The Blue Castle is the first non-Anne Shirley book of Lucy Maud Montgomery’s that I’ve ever read. Difficult to say whether it is a young adult or an adult novel: it has much the same style as the early Anne novels, but it’s difficult to picture a twelve-year-old being that interested in either spinsterhood or death, both of which are preoccupations of the novel. Of course, “young adult” did not exist as a category when the book was written – books were either for children or for adults – so perhaps it’s a moot point anyway. It opens with Valancy Stirling, spinster of the Deerwood Stirlings, waking in the wee fretful hours on a particularly grey and drizzly day. In fact, the day is her 29th birthday, which is destined to go unnoticed by anyone apart from the woman herself.
The first fifth of the novel is given over to Valancy’s experiences as a single woman just trying to get by. The picture of spinsterhood is simultaneously very relatable, and very far from it. It will be recognisable to any woman who has had the temerity to be single over the age of 25 in a church: the constant remarks about marriage, the unfunny jokes, the busybodies who present their little digs as “concern”, the constant chat about how Wives and Mothers are Truly the Best of Us, Aren’t They? (I know whereof I speak: I’ve recently moved church after a decade, in large part because I lost patience with all the nonsense). This joke [sic], for example, I could practically hear someone telling:
And Uncle Benjamin would ask some of his abominable conundrums, between wheezy chuckles, and answer them himself.
‘What is the difference between Doss [Valancy] and a mouse?’
‘The mouse wishes to harm the cheese and Doss wishes to charm the he’s.’
At the same time, it is a much grimmer picture than most single women in liberal democracies would experience these days. Although Valancy herself is pretty resigned to her singleness, caring more about the associated rejection than about the state itself, it has a terrible stranglehold on her freedom. As she reflects – better by far to be an old maid than to be married to a man like Uncle Benjamin, though she wishes she’d had the choice to be an old maid. Yet Valency is so constrained by her singleness – living in the same room where she grew up, still being told off by her mother and Cousin Stickles, not even permitted to change her hairstyle because she still has to put it up the way she did when she was seventeen. At one point, the whole clan debates whether 29-year-old Valancy is too old to be spanked for being rude to a family member.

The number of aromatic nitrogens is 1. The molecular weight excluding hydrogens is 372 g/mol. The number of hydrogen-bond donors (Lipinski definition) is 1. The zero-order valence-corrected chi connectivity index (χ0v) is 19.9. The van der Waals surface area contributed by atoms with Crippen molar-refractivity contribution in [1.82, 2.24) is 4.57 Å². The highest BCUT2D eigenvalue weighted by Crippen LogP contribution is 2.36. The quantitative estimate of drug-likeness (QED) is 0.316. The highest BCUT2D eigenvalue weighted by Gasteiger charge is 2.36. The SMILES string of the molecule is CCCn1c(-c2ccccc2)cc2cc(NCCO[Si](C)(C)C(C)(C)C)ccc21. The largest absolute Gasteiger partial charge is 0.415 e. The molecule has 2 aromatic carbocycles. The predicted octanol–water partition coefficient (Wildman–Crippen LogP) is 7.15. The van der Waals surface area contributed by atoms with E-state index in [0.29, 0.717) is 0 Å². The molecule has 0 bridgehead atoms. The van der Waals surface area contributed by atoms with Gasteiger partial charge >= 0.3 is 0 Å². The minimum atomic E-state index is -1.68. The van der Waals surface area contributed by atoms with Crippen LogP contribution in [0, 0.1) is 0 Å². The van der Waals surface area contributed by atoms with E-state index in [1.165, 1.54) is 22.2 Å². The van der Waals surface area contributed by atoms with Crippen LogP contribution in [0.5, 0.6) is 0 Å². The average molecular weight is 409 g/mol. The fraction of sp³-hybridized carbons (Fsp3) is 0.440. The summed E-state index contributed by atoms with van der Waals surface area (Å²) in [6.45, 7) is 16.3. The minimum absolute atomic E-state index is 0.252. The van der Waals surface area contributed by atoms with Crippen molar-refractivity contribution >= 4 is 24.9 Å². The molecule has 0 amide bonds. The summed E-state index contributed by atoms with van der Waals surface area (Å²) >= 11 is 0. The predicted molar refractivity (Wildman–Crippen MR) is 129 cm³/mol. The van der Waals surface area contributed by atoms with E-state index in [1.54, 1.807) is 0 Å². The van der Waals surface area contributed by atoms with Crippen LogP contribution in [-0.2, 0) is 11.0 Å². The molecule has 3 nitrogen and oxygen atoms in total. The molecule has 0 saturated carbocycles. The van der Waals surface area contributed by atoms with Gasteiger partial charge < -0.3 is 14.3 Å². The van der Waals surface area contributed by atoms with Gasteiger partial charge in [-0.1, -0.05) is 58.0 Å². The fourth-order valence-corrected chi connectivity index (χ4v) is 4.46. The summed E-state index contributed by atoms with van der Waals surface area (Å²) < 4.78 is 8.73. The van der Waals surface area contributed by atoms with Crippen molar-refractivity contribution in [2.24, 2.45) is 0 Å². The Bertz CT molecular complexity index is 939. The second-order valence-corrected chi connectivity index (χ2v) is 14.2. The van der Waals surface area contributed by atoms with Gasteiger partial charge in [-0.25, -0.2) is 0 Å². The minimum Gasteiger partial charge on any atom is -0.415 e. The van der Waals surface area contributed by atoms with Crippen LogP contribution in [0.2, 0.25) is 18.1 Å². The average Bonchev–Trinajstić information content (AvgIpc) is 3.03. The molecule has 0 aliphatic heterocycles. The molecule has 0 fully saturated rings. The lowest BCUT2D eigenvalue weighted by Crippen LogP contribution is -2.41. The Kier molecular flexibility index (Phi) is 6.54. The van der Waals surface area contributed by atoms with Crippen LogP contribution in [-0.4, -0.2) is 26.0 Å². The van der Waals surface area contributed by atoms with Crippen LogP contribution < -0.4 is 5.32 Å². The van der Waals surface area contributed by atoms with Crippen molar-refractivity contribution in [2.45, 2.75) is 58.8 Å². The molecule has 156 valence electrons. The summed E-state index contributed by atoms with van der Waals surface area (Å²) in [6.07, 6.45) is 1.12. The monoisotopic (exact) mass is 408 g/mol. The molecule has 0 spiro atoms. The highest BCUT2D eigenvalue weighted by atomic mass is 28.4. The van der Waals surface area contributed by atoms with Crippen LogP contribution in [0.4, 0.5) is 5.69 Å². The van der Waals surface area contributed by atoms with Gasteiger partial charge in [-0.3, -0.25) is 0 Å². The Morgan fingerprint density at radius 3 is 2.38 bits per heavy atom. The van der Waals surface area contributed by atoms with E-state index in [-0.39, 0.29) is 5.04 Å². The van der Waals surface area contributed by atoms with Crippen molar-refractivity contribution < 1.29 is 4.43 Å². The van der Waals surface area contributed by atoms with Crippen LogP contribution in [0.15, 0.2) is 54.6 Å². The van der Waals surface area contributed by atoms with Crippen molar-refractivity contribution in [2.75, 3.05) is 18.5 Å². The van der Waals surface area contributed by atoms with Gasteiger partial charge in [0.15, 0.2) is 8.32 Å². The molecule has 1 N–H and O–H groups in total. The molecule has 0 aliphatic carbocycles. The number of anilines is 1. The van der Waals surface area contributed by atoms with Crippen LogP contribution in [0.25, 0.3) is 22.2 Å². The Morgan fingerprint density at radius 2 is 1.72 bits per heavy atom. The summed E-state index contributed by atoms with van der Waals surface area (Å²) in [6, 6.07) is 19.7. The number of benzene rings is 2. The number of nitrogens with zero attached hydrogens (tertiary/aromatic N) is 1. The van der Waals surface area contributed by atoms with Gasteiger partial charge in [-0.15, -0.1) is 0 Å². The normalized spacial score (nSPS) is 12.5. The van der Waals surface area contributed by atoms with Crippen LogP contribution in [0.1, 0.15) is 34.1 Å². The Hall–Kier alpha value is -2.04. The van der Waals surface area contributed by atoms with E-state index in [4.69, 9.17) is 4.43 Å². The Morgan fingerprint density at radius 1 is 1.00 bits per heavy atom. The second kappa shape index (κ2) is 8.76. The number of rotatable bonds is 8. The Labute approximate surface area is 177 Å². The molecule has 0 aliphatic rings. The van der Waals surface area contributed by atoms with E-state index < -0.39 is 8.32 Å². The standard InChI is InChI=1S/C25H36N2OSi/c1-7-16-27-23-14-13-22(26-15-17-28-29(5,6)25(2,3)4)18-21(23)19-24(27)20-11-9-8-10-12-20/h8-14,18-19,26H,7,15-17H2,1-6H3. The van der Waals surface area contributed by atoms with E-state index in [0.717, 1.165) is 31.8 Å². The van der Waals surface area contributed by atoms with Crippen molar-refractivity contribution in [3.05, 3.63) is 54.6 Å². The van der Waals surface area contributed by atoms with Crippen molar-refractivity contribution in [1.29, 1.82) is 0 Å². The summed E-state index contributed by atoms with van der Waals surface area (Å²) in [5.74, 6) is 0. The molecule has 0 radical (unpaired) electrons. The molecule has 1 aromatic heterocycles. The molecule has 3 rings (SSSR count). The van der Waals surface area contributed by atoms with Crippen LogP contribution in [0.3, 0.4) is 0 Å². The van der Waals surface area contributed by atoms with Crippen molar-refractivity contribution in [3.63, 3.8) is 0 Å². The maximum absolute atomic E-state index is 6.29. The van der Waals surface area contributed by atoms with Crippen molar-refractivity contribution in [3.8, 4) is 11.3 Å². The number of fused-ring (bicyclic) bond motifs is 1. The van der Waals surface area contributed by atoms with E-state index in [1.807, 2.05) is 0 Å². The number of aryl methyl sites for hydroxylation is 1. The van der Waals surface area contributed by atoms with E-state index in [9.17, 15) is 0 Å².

It’s difficult to remember that the book was published in 1926. Anne Shirley graduated from Redmond College in the 1880s, after all, before Valancy was even born, so the latter’s lack of agency is hard to fathom. I’m not sure exactly when the book is set – we get a few hints that it’s not as late as 1926, but cars are reasonably common. Montgomery makes it just about believable, though, with a focus on the behaviour of the Stirling family – they have crushed and confined Valancy, as a result of her plainness, since she was a young girl. This section drags a bit. Were it any longer, I think the point about the terrible, horrible no good, very bad Stirlings would have been emphasised beyond reason. As it is, there’s more than enough of it – but at least it means that we get as fed up as Valancy is herself. I won’t go into all the circumstances that turn her into an unexpected rebel, but suffice to say that Valancy eventually has her fill and decides to stand up for herself. The remaining 80% or so of the novel is given over to the consequences of this shocking behaviour.